1. In AutoCAD, click the CUI icon in the Manage tab of the ribbon to load the Customize User Interface dialog box. (You can also load this dialog box by typing CUI at the Command line and pressing Enter.) The Customize User Interface dialog box is displayed.

2. In the Command List portion of the CUI dialog box, click the Create a new command icon.

3. In the Properties portion of the CUI dialog box, type MyCircleCommand2 in the Name box.

4. In the Macro box, type the following:

     ^C^CCreateMyCircle;Filedia 1;(setq en (entlast));(entget en);

The ^C^C is already present in the Macro box, indicating the beginning of the macro, and is the equivalent of pressing the Escape key twice to clear any active commands. The semicolon (;) is the equivalent of pressing Enter. The custom command sets the Filedia variable back to 1, then executes the two AutoLISP statements.

5. In the Customizations in All Files portion of the CUI dialog box, expand the Menus item to show the various menus.

6. In the Command List portion of the CUI dialog box, click the drop-down list and select Custom Commands. The MyCircleCommand2 should be listed.

7. Drag the MyCircleCommand2 to the Modify menu above.

8. Click OK to close the CUI dialog box.


Run the Script and Custom Command

To run the script and custom command, follow these steps:

1. Click the Run Script icon in the Manage tab of the ribbon. (You can also type Script in the Command line, then press Enter.) The Select Script File dialog box is displayed.

2. Navigate to the previously created file and select it.

3. Click Open to run the script.

4. From the Modify menu, select MyCircleCommand2. The command is executed, creating a circle and text as in the previous article and also displaying information on the Command line about the last entity created.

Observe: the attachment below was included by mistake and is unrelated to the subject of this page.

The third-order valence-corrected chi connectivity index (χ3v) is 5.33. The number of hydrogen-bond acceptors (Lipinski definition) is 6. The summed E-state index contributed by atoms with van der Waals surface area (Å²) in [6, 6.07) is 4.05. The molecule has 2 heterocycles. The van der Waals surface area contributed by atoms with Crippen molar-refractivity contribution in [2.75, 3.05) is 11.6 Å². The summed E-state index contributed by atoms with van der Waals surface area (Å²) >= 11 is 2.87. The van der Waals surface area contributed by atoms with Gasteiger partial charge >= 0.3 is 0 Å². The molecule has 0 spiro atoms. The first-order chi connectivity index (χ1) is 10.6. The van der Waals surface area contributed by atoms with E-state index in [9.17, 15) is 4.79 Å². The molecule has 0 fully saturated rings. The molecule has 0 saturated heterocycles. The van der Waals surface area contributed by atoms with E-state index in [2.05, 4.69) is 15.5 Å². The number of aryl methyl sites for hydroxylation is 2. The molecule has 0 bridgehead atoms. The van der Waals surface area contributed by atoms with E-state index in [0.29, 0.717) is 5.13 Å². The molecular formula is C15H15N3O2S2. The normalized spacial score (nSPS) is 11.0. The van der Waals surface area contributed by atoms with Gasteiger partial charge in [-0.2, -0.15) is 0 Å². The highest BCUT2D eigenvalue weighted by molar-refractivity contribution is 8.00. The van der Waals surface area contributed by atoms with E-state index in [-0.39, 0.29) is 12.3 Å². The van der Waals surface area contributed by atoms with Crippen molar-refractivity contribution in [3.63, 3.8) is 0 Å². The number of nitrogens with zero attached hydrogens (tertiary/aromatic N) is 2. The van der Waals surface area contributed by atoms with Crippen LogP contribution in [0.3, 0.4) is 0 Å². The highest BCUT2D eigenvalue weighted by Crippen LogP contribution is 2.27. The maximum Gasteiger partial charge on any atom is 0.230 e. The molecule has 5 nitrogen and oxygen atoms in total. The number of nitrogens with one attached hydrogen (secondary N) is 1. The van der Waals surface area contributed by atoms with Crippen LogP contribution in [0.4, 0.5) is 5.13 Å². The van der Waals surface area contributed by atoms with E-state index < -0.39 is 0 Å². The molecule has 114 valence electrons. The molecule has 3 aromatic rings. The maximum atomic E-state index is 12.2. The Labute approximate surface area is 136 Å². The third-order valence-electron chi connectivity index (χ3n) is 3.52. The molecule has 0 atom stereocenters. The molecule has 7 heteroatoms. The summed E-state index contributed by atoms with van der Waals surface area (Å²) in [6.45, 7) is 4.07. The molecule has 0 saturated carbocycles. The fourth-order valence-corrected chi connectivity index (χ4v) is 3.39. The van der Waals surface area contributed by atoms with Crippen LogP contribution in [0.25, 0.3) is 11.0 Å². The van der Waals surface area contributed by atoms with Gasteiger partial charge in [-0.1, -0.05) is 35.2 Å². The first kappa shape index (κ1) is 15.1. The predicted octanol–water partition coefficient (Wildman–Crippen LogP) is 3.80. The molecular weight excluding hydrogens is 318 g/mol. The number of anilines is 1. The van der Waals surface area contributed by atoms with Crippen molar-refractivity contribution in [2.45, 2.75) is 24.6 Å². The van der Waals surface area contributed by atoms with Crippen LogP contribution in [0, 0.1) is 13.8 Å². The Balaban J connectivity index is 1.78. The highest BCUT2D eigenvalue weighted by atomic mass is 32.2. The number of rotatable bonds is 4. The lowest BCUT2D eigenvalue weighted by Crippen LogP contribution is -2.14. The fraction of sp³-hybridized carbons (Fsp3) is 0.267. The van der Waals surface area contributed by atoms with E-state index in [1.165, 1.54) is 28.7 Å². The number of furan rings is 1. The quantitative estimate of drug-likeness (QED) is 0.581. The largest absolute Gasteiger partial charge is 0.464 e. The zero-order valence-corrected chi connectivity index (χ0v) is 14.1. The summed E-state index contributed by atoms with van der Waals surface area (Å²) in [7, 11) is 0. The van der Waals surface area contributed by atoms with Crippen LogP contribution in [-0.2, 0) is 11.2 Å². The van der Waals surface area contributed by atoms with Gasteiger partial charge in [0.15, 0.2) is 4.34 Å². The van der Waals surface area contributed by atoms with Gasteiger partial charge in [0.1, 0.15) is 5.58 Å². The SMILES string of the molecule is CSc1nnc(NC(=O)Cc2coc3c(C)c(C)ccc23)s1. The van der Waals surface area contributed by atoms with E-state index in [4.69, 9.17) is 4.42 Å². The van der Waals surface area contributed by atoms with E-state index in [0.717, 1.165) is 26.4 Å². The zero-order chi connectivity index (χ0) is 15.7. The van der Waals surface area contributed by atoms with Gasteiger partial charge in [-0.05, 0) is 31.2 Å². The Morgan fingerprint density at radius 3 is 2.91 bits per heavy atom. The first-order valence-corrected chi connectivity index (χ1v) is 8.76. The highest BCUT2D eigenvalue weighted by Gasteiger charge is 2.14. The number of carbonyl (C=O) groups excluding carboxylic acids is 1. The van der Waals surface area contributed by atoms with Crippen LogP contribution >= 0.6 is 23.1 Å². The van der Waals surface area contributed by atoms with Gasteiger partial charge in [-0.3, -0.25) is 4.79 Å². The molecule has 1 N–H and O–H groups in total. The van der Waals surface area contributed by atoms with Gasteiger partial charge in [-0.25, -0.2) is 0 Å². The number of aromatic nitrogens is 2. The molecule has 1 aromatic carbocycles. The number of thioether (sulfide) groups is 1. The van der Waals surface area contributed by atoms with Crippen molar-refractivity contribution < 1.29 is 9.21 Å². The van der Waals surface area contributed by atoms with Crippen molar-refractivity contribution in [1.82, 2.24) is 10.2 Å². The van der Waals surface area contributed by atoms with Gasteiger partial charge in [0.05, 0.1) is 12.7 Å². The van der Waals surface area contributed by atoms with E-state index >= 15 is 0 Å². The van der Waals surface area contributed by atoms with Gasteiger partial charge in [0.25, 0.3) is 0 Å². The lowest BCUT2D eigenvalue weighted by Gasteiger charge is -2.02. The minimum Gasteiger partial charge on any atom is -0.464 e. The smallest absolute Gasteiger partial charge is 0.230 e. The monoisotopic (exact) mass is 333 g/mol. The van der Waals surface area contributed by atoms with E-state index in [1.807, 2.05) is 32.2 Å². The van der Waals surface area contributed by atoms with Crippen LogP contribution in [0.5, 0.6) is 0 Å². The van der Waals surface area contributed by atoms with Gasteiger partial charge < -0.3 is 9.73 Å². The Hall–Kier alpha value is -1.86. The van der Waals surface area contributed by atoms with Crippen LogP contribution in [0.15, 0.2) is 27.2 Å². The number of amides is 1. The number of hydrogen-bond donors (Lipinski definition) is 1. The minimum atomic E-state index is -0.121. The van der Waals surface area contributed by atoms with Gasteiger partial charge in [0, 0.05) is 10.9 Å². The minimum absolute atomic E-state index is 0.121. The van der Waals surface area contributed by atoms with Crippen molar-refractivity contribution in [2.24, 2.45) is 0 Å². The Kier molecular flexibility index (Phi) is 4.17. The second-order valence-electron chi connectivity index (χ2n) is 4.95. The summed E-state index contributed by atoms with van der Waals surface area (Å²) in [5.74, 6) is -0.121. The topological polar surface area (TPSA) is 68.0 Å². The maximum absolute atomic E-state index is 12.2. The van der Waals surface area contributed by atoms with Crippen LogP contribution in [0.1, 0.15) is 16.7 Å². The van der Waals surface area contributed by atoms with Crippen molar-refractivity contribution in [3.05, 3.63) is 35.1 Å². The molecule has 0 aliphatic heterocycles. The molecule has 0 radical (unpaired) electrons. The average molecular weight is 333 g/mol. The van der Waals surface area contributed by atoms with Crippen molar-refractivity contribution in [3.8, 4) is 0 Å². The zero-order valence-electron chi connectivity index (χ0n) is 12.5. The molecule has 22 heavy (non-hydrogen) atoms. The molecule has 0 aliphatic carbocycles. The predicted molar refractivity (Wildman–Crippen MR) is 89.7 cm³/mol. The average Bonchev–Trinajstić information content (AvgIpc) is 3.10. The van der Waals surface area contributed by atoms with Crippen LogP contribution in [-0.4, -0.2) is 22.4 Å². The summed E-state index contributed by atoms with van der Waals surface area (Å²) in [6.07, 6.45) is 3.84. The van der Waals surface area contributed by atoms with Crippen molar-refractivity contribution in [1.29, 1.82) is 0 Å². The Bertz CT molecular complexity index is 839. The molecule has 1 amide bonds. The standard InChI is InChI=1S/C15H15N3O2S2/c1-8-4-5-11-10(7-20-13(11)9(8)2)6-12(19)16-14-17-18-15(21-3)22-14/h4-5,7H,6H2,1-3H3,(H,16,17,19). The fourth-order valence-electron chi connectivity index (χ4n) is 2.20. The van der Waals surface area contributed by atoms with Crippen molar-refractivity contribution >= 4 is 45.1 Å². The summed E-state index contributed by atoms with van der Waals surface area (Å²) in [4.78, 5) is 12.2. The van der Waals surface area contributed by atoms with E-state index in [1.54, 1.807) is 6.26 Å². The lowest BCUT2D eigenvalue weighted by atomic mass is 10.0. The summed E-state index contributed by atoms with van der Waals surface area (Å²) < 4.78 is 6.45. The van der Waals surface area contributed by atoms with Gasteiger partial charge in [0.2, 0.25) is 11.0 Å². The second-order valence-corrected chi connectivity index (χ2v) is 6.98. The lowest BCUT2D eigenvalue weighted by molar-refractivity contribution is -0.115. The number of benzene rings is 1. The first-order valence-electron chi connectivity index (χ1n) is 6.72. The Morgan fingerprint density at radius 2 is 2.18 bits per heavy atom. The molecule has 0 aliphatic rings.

This example provides a simple demonstration of combining AutoLISP commands with a VB.NET plugin. You could expand on this approach by building a more complex AutoLISP routine, saving it in a separate text file, then loading and executing it from the custom command. You can also load an AutoLISP routine prior to executing the command in several different ways. For more information on this, consult the AutoLISP online help guide entry, “About Auto-Loading and Running AutoLISP Routines.”

As you can see, scripts and custom commands can be combined in various ways to meet your needs. In future articles, I'll continue to explore additional facets of AutoCAD programming. If you would like to suggest a topic, feel free to send me an e-mail.

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Lynn Allen

Autodesk Technical Evangelist Lynn Allen guides you through a different AutoCAD feature in every edition of her popular "Circles and Lines" tutorial series. For even more AutoCAD how-to, check out Lynn's quick tips in the Cadalyst Video Gallery. Subscribe to Cadalyst's free Tips & Tools Weekly e-newsletter and we'll notify you every time a new video tip is published. All exclusively from Cadalyst!